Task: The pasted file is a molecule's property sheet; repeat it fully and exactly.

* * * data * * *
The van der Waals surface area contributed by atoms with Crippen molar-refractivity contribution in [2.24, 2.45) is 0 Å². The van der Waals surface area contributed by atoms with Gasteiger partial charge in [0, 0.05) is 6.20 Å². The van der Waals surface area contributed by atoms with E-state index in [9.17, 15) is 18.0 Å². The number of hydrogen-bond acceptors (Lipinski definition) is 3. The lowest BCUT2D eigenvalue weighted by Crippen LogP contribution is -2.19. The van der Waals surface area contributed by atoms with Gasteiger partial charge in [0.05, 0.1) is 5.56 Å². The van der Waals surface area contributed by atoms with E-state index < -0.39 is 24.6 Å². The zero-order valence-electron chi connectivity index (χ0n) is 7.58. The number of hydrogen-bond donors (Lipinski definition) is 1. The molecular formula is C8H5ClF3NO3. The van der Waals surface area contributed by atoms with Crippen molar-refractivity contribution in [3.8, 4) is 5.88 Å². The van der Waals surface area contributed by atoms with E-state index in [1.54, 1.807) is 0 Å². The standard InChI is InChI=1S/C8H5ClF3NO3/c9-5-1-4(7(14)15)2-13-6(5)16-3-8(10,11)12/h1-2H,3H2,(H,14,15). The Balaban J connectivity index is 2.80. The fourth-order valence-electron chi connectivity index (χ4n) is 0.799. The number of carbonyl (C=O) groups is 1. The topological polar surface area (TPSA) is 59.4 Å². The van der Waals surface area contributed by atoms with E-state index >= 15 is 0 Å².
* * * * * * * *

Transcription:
The van der Waals surface area contributed by atoms with Crippen molar-refractivity contribution in [2.24, 2.45) is 0 Å². The van der Waals surface area contributed by atoms with Gasteiger partial charge in [0, 0.05) is 6.20 Å². The van der Waals surface area contributed by atoms with E-state index in [9.17, 15) is 18.0 Å². The number of hydrogen-bond acceptors (Lipinski definition) is 3. The lowest BCUT2D eigenvalue weighted by Crippen LogP contribution is -2.19. The van der Waals surface area contributed by atoms with Gasteiger partial charge in [0.05, 0.1) is 5.56 Å². The van der Waals surface area contributed by atoms with E-state index < -0.39 is 24.6 Å². The zero-order valence-electron chi connectivity index (χ0n) is 7.58. The number of hydrogen-bond donors (Lipinski definition) is 1. The molecular formula is C8H5ClF3NO3. The van der Waals surface area contributed by atoms with Crippen molar-refractivity contribution in [3.8, 4) is 5.88 Å². The van der Waals surface area contributed by atoms with E-state index in [1.54, 1.807) is 0 Å². The standard InChI is InChI=1S/C8H5ClF3NO3/c9-5-1-4(7(14)15)2-13-6(5)16-3-8(10,11)12/h1-2H,3H2,(H,14,15). The Balaban J connectivity index is 2.80. The fourth-order valence-electron chi connectivity index (χ4n) is 0.799. The number of carbonyl (C=O) groups is 1. The topological polar surface area (TPSA) is 59.4 Å². The van der Waals surface area contributed by atoms with E-state index >= 15 is 0 Å².